- Joining her are Indian businessman Gautam Adani, Supreme Court of India lawyer and activist Karuna Nundy, and Kashmiri human rights activist Khurram Parvez.
Bela Bajaria, head of Global TV at Netflix is the lone Indian American on this year’s ‘TIME 100 Most Influential People’ list. Joining her are three Indians – businessman Gautam Adani, attorney Karina Nundy, and Kashmiri human rights activist Khurram Parvez. The annual list honors global influencers “who shaped the year, and stood up or stood out.”
From 2020, Bajaria oversees English language and local language scripted and unscripted series around the world on the streaming platform. Previously, she oversaw local language originals, and original series across Europe, the Middle East, Turkey, Africa, India, Asia, and Latin America.
In her essay in TIME, actress, writer and producer Mindy Kaling notes how Bajaria’s “career is full of gambles that have materialized into huge successes.” Adding that it is “a risky path” that women of color in entertainment are not always encouraged to take.
Bajaria “is helping create the future of television,” Kaling says, adding that “the shows she has shepherded have become global phenomenons, bridging people and cultures by reminding us that, at the end of the day, we all love sex (“Bridgerton”), love (“Indian Matchmaking”), and sometimes, yes, murder competitions (“Squid Game”).
Kaling credits her for “opening doors for women and people of color by supporting them and giving them a platform to make hits,” like her show “Never Have I Ever,” a coming-of-age comedy about an Indian American teen, which was seen by 40 million people when it debuted on Netflix. “It was Bela’s idea to make that show,” Kaling writes. “I worried it would be too specific and niche to have wide appeal. Bela had the foresight to see that there is no “niche” anymore—there’s just good, relatable storytelling, which is always universal.”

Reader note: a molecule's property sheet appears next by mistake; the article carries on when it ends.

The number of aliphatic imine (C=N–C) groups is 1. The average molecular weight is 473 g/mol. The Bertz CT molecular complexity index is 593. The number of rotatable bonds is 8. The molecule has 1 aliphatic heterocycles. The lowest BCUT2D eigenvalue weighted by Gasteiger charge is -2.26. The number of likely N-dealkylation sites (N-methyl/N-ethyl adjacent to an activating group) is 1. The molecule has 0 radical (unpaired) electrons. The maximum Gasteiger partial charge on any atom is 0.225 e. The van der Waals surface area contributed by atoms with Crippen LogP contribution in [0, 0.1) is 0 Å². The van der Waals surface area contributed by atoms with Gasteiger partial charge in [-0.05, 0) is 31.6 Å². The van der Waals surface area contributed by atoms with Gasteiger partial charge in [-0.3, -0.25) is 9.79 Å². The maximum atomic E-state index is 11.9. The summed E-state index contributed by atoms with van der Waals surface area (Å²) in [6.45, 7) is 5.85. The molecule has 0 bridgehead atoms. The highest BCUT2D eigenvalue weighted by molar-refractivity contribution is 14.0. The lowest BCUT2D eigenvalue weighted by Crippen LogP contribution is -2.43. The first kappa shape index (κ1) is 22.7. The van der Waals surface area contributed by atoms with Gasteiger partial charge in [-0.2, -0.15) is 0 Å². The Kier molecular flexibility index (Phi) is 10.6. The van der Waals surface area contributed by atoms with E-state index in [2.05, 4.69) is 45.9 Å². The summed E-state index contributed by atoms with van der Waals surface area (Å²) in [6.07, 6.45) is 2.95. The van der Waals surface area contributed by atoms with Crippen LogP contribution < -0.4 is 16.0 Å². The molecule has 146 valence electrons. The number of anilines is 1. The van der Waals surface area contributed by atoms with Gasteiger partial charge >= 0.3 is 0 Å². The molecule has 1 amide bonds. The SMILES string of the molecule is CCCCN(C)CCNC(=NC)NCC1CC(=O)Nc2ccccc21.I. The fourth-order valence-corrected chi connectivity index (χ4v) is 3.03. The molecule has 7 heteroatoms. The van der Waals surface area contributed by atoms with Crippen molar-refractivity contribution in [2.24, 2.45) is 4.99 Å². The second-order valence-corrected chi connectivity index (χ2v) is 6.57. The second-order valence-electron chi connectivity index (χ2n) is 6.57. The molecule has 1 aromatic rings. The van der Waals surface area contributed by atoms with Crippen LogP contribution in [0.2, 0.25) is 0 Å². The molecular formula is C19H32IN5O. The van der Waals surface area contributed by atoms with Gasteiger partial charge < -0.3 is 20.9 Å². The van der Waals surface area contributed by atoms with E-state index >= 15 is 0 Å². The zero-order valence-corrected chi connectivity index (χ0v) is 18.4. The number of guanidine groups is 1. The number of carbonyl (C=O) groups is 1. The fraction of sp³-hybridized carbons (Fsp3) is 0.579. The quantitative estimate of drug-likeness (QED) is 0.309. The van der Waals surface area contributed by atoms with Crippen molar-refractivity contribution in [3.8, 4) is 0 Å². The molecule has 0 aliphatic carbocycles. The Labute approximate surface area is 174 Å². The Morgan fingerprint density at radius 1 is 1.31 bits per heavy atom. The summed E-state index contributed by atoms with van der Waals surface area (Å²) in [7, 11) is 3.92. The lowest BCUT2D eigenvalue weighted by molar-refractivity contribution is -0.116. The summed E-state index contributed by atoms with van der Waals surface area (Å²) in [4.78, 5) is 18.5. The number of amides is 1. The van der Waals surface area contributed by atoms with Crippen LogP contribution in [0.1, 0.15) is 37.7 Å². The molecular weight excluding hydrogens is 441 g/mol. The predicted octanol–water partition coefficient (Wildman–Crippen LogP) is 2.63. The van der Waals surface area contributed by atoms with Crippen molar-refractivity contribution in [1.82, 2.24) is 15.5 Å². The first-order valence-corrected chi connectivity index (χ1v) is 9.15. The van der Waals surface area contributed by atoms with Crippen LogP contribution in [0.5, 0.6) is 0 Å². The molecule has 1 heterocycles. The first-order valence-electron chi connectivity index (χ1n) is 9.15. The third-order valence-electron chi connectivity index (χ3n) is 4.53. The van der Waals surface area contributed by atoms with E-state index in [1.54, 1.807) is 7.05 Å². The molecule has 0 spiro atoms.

Billionaire industrialist and philanthropist Gautam Adani is the chairman and founder of the Adani Group, an Ahmedabad-based multinational conglomerate involved in port development and operations in India. Once a regional business, “it now spans airports, private ports, solar and thermal power, and consumer goods,” writes author Debashish Roy Chaudhury in TIME. “Adani Group is now a national behemoth in the world’s sixth-largest economy, though Adani stays out of the public eye, quietly building his empire.”
Many have attributed Adani’s “meteoric rise” to his proximity to Modi, whose government is apparently following a policy of creating “national champions,” like him, Roy Chowdhury writes. “Like many countries that have in the past created global conglomerates this way, India is also undergoing an unprecedented concentration of economic and political power that reinforce one another,” he continues. “If Modi symbolizes the second, Adani is the poster boy of the first, as he competes with Warren Buffett to be the world’s fifth-richest person. With Modi’s stated goal of making India a $5 trillion economy by 2025, Adani’s journey may have only just begun.”
A lawyer at the Supreme Court of India, Karuna Nundy is also “a public activist who ably—and bravely—uses her voice both inside and outside the courtroom to bring about change,” writes Menaka Guruswamy, a senior advocate at the Supreme Court of India.
She describes Nundy as “a champion of women’s rights” who has advocated for the reform of antirape laws and fought cases relating to sexual harassment in the workplace. She has also played a significant role in drafting the anti-rape bill after the 2012 Delhi gang rape.
“Karuna also takes great pains to explain legal issues in a way that engages the media and public,” Guruswamy writes. “She can discuss the law simply and deftly. By doing so she creates an accessible discourse about rights in a time when those rights are at risk.”
Khurram Parvez is the chairperson of Asian Federation Against Involuntary Disappearances and Program Coordinator of Jammu Kashmir Coalition of Civil Society. A recipient of the 2006 Reebok Human Rights Award, he was arrested in November of last year, because “he had to be silenced, for his was a voice that resounded around the globe for his fierce fight against human-rights violations and injustices in the Kashmir region,” writes journalist Rana Ayyub in the Times. “The soft-spoken Khurram is almost a modern-day David who gave a voice to families that lost their children to enforced disappearances, allegedly by the Indian state,” she writes. “Khurram is the story and the storyteller of the insurgency and the betrayal of the people of Kashmir.”